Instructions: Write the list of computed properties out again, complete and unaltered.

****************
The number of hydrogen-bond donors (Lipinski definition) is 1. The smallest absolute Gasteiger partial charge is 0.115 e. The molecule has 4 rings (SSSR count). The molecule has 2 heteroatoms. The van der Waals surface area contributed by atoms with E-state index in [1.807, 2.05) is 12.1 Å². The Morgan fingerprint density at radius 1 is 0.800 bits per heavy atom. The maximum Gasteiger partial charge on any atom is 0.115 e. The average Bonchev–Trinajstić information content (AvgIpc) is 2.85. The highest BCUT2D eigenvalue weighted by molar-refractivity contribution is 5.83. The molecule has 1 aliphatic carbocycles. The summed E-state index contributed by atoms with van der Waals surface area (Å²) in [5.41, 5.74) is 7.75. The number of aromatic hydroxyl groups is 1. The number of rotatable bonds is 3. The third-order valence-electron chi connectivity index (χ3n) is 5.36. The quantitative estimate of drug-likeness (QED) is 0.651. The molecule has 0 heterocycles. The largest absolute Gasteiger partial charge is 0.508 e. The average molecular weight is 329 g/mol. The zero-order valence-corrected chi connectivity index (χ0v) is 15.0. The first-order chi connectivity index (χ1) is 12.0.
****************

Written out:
The number of hydrogen-bond donors (Lipinski definition) is 1. The smallest absolute Gasteiger partial charge is 0.115 e. The molecule has 4 rings (SSSR count). The molecule has 2 heteroatoms. The van der Waals surface area contributed by atoms with E-state index in [1.807, 2.05) is 12.1 Å². The Morgan fingerprint density at radius 1 is 0.800 bits per heavy atom. The maximum Gasteiger partial charge on any atom is 0.115 e. The average Bonchev–Trinajstić information content (AvgIpc) is 2.85. The highest BCUT2D eigenvalue weighted by molar-refractivity contribution is 5.83. The molecule has 1 aliphatic carbocycles. The summed E-state index contributed by atoms with van der Waals surface area (Å²) in [5.41, 5.74) is 7.75. The number of aromatic hydroxyl groups is 1. The number of rotatable bonds is 3. The third-order valence-electron chi connectivity index (χ3n) is 5.36. The quantitative estimate of drug-likeness (QED) is 0.651. The molecule has 0 heterocycles. The largest absolute Gasteiger partial charge is 0.508 e. The average molecular weight is 329 g/mol. The zero-order valence-corrected chi connectivity index (χ0v) is 15.0. The first-order chi connectivity index (χ1) is 12.0.